In the end, there were 17 equity-investor families in the club who contributed several million dollars (the group would not divulge the actual amount) to go along with the $2 million that was raised from 50 charity donors and funneled through the conservancy to pay off the club’s liabilities.

FOWL HABITAT: The sale of two conservation easements from the Agawam Hunt country club in East Providence to The Nature Conservancy will prohibit development on the club’s land, which is a critical stopping point for migratory birds and provides a habitat for waterfowl along the Ten Mile River, which winds into the Seekonk River and then into Narragansett Bay.
 / COURTESY THE NATURE CONSERVANCY
FOWL HABITAT: The sale of two conservation easements from the Agawam Hunt country club in East Providence to The Nature Conservancy will prohibit development on the club’s land, which is a critical stopping point for migratory birds and provides a habitat for waterfowl along the Ten Mile River, which winds into the Seekonk River and then into Narragansett Bay.
 / COURTESY THE NATURE CONSERVANCY

STAVING OFF DEVELOPMENT

The easement for 11 of the club’s 18 holes on the golf course will include a nature trail that is not part of the golf course, Comings said, which could be built by the conservancy by fall.

Also as part of the agreement, the conservancy has an option to buy a conservation easement for 40 more acres that includes the rest of the course, once it secures additional private financing.

The private club also will grant access to the golf course to East Providence residents on four specified days of the year, and the conservancy will host up to five guided nature walks on the property each year.

Now that the Agawam-Nature Conservancy program is in place, might this be a way for other troubled golf clubs in the region to find their way back into financial health?

First off, according to Comings, is completion of the deal for the rest of the conservation easement from the club. Working in partnership with Agawam leadership, the conservancy is making progress on the fundraising for the deal, said Comings, which is expected to total $980,000.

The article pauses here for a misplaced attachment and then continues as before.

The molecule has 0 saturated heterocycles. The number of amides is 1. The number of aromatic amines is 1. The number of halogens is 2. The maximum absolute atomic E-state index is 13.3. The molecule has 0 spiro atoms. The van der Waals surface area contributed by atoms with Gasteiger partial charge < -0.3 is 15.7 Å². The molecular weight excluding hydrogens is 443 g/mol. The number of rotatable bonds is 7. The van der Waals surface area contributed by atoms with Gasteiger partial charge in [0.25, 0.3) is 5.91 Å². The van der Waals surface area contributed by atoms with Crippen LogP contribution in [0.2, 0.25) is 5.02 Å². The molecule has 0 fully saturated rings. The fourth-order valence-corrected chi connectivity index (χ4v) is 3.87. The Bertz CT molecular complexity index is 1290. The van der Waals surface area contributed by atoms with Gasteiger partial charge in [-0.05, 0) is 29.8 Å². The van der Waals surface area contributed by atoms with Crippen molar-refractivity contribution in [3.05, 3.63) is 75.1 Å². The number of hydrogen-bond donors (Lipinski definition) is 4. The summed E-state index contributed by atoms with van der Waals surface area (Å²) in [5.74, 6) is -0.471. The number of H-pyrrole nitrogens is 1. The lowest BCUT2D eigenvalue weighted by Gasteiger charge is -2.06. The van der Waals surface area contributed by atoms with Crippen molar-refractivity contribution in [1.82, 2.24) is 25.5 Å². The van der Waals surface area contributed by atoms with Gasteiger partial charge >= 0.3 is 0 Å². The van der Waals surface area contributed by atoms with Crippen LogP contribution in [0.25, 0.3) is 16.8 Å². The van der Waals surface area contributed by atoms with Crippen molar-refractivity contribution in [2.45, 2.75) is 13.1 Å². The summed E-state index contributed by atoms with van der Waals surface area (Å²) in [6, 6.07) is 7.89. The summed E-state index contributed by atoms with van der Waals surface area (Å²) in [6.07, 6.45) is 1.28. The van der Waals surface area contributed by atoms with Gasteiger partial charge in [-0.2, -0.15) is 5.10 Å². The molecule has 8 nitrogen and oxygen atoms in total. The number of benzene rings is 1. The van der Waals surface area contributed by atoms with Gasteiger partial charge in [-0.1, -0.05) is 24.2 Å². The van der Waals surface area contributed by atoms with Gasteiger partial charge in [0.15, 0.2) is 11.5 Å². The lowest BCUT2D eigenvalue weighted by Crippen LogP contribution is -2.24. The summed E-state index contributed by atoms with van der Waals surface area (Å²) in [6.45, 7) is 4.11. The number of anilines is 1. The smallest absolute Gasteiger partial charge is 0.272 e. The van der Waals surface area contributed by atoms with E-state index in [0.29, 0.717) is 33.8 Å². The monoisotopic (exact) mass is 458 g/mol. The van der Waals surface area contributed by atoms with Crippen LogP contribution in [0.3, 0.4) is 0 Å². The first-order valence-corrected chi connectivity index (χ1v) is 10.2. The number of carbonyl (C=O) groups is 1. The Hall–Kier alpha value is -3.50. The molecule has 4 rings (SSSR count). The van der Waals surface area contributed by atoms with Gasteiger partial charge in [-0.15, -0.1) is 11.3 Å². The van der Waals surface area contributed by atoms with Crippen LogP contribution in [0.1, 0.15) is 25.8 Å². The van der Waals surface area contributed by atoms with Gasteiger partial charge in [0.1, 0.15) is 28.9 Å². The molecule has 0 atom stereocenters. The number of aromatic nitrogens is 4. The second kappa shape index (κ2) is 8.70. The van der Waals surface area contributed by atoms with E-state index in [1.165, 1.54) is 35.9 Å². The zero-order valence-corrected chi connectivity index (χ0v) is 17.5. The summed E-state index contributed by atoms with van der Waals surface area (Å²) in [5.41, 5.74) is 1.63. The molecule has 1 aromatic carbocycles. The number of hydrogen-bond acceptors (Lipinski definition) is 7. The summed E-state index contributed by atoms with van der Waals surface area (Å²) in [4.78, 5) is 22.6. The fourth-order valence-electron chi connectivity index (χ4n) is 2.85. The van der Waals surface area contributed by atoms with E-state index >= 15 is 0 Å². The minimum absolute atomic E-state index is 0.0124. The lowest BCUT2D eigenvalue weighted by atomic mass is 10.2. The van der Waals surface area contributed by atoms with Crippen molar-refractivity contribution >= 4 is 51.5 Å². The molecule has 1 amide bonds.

Are there more such arrangements in the works in Rhode Island? Comings said that after the Agawam deal was made public earlier this year, he took calls from other clubs looking for similar deals.

But The Nature Conservancy is not in the business of rescuing golf clubs, he says. The Agawam deal made sense because of all the frontage on the Ten Mile River. And thus, while the environmental group is open to discussions with other golf clubs, it has to be the right fit with its mission. He isn’t scouring the map of the Ocean State with an eye to buy easements from other courses at the moment. “We are habitat-based and we are looking for the right spots,” he said.

The deal “takes what The Nature Conservancy has done really well, which is land acquisition for decades, and brings it to a new arena and a new approach. It’s a really cool thing,” Comings said.

BRIDGE BUILDING: The Ten Mile River winds its way through Agawam Hunt’s golf course and is the key reason that The Nature Conservancy struck a deal to buy a conservation easement from the club for $2 million, money that helped the club exit Chapter 11 bankruptcy earlier this year. / COURTESY AGAWAM HUNT
BRIDGE BUILDING: The Ten Mile River winds its way through Agawam Hunt’s golf course and is the key reason that The Nature Conservancy struck a deal to buy a conservation easement from the club for $2 million, money that helped the club exit Chapter 11 bankruptcy earlier this year. / COURTESY AGAWAM HUNT

AGAWAM’S FUTURE

When the bankruptcy was lifted, Frank said, “It was like this cloud had passed.

“People were elated and thankful when … we had the note, and a lot of new families started appearing over the summer,” Frank said. “It created life in a place that needed to be woken up.”

At Agawam Hunt, the focus is on family, Frank said, getting parents and kids together to not just play golf but other sports: The club has 14 outdoor tennis courts, mostly grass and four clay, two indoor hard courts and three squash courts, in addition to a swimming pool.

“At one time people had more time to play, with [fewer] competing interests,” Frank said. “Now there are more options for people other than golf. … If you’re trying to justify an expense and have a family, it’s easier with something the whole family can participate in.”

The club has made small improvements, he said, calling them “tiny adjustments that turned the place around,” which included spending $10,000 on improving the pool by heating it.

“That enabled us to have a warm pool on Memorial Day and extending the season to September,” he said. “That’s an example of how a small tweak makes a significant contribution to the club and adds a value proposition to becoming a member.”

Assuming the club can finish the fundraising for the completion of the conservation-easement deal, it will have another $1 million to put toward operations, including transitioning to a greener approach to management of the golf course. Part of the deal with the conservancy called for a more environmentally friendly, or naturally managed, zone where the course comes in direct contact with the Ten Mile River.

The club is making a commitment to extend that approach to all 18 holes, something that it expects will take three to five years and will result in reduced maintenance costs and better playing conditions. The only challenge will be aesthetic, in that the course will not be unnaturally green throughout the year, but the club’s leaders believe it is a more sustainable path going forward.

So far, at least, the direction being charted seems to resonate in the market. From a nadir of 350 individual adult members shortly after the bankruptcy filing, the club has grown its adult membership rolls to 455, with an ongoing campaign to bring new members in, including children, and to keep the birdies flying.